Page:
Damning evidence of American soldiers abusing detainees at another prison in Iraq was made public yesterday. It details how prisoners were "systematically and intentionally mistreated" at a military base in Mosul, culminating in the death of one. Nobody was court-martialled over the abuse. An investigation by a US officer after a prisoner's jaw was broken found that inmates were hit with water bottles, made to do exhausting physical exercises until they collapsed, deprived of sleep, subjected to deafening heavy metal music and had cigarette smoke blown into sandbags they were forced to wear as hoods. One soldier said troops "always harassed the hell out of detainees"; another said that at times "the detainees would get so scared they would piss themselves". In December 2003 a prisoner died after four days of continuous punishment. According to the documents, which were obtained by the American Civil Liberties Union, mistreatment was not confined to Abu Ghraib jail, where abuse and sexual humiliation of inmates caused worldwide outrage last year. CLIP

Army Probe Finds Abuse at Jail Near Mosul (March 26, 2005)
Washington -- Newly released government documents say the abuse of prisoners in Iraq by US forces was more widespread than previously reported. An officer found that detainees "were being systematically and intentionally mistreated" at a holding facility near Mosul in December 2003. The 311th Military Intelligence Battalion of the Army's 101st Airborne Division ran the lockup. Records previously released by the Army have detailed abuses at Abu Ghraib and other sites in Iraq as well as at sites in Afghanistan and Guantanamo Bay, Cuba. The documents released Friday were the first to reveal abuses at the jail in Mosul and are among the few to allege torture directly.

The Pentagon's Secret Stash of Torture Photos
Why we'll never see the second round of Abu Ghraib photos - The images, Defense Secretary Donald Rumsfeld told Congress, depict "acts that can only be described as blatantly sadistic, cruel, and inhuman." After Sen. Saxby Chambliss (R-Ga.) viewed some of them in a classified briefing, he testified that his "stomach gave out." NBC News reported that they show "American soldiers beating one prisoner almost to death, apparently raping a female prisoner, acting inappropriately with a dead body, and taping Iraqi guards raping young boys." Everyone who saw the photographs and videos seemed to shudder openly when contemplating what the reaction would be when they eventually were made public. But they never were. (...) Legalities are one thing, but the real motivation for choking off access is obvious: Torture photos undermine support for the Iraq war. (...) Sen. John McCain (R-Ariz.) warned: "We risk losing public support for this conflict. As Americans turned away from the Vietnam War, they may turn away from this one." (...) Looking ahead to the next four years, there is little doubt that the administration, its supporters, and Congress will use whatever legal means are available to prevent Abu Ghraib—the public relations problem, not the prisoner abuse—from happening again. The Defense Department has commissioned numerous studies about America's problem with "public diplomacy" since the September 11 massacre; all those compiled since last May hold up the iconic torture images as the perfect example of what not to let happen again. CLIP



Another Day In The Empire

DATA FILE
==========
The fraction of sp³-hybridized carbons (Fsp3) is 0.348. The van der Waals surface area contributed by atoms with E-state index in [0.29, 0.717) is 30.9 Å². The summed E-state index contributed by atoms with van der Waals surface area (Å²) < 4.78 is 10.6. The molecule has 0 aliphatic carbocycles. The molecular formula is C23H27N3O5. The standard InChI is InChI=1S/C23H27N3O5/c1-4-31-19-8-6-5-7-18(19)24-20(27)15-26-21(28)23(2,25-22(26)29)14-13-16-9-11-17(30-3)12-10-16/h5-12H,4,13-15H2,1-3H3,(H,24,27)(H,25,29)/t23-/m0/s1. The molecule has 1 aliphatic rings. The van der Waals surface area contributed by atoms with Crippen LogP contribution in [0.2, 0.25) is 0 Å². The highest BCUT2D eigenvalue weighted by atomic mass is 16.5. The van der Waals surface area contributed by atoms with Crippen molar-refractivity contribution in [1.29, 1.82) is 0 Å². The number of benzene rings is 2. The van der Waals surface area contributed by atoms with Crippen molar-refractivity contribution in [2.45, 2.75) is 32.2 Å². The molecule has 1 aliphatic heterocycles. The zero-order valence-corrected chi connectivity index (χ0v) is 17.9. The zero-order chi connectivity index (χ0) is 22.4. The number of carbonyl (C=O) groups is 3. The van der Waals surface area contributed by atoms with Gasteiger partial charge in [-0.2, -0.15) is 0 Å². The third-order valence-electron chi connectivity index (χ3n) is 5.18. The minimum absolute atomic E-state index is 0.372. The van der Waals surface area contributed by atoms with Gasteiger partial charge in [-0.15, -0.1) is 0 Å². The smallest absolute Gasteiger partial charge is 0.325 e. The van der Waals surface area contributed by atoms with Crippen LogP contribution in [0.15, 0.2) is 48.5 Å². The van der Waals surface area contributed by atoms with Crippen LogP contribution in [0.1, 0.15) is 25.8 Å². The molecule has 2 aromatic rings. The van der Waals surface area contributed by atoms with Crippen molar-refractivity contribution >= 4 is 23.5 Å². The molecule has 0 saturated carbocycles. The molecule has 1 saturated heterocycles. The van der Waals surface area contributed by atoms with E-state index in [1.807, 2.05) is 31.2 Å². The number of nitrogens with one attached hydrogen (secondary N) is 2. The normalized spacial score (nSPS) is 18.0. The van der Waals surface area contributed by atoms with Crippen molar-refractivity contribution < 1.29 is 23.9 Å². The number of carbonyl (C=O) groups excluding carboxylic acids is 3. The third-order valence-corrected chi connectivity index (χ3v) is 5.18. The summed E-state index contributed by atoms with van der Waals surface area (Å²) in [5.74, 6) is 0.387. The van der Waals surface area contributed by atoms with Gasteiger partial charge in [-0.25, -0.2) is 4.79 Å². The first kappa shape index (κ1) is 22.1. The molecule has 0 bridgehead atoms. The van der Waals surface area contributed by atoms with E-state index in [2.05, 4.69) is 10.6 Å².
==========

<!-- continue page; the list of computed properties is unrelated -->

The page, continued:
Kurt Nimmo

March 29, 2005

100,000 Murdered Iraqis: A "Model for How Democracy Can Take Hold"

In Bushzarro world, as reflected by the corporate media, flattening large swaths of Fallujah is considered democracy. "The commander of the Marine force that drove Iraqi insurgents from Fallujah last fall says the town will become a model for how democracy can take hold in Iraq," writes John E. Mulligan of the Providence Journal. "[Gen. John Satler] held out the story of Fallujah as a source of great hope for Iraq's future and—by implication—for the prospects of reducing and eventually concluding the commitment of U.S. troops here."

If we are to believe the corporate media—the Strausscon lie machine on steroids—only "insurgents" were killed in Fallujah. "Like the Nazi media, the major US radio and TV networks only report what they call 'military casualties' —failing to report the civilians killed since the war started and the thousands of women and children killed and wounded since the assault of Fallujah began," writes James Petras. "The mass media fabricates a web of lies to secure a gloss of legitimacy for totalitarian methods in order that the US armed forces continue to destroy cities with impunity. The technique perfected by Goebbels in Germany and practiced in the US is to repeat lies and euphemism until they become accepted 'truths', and embedded in everyday language."

Consider the "everyday language" of J. Grant Swank, Jr., church pastor and graduate of Harvard Divinity School:

"It's the spark for freedom that's inspiring neighborhoods to keep their homes safe from murderers global. At the grassroots level increasingly the Iraqis themselves are taking care of the malcontents out to undo the historic January 30 Victory Vote. In other words, it just won't happen; that is, the foes won't win. The victors will continue to win; the enemy will be deposed, one by one, place by place, and the local Iraqis will see to it."

In other words, thousands of Iraqis resisting the occupation of their country will be "deposed, one by one, place by place." In fact, as Gen. John Satler noted above, the "model for how democracy can take hold in Iraq" does not accept Swank's ill-informed delusion that patriotic Iraqis will slaughter their fellow countrymen "one by one, place by place," but rather en masse in U.S. directed medieval sieges, complete with internationally outlawed chemical weapons, including nerve gas. This fact was revealed by Dr. Khalid ash-Shaykhli, an official at Iraq's health ministry, apparently one of Swank's heralded "local Iraqis."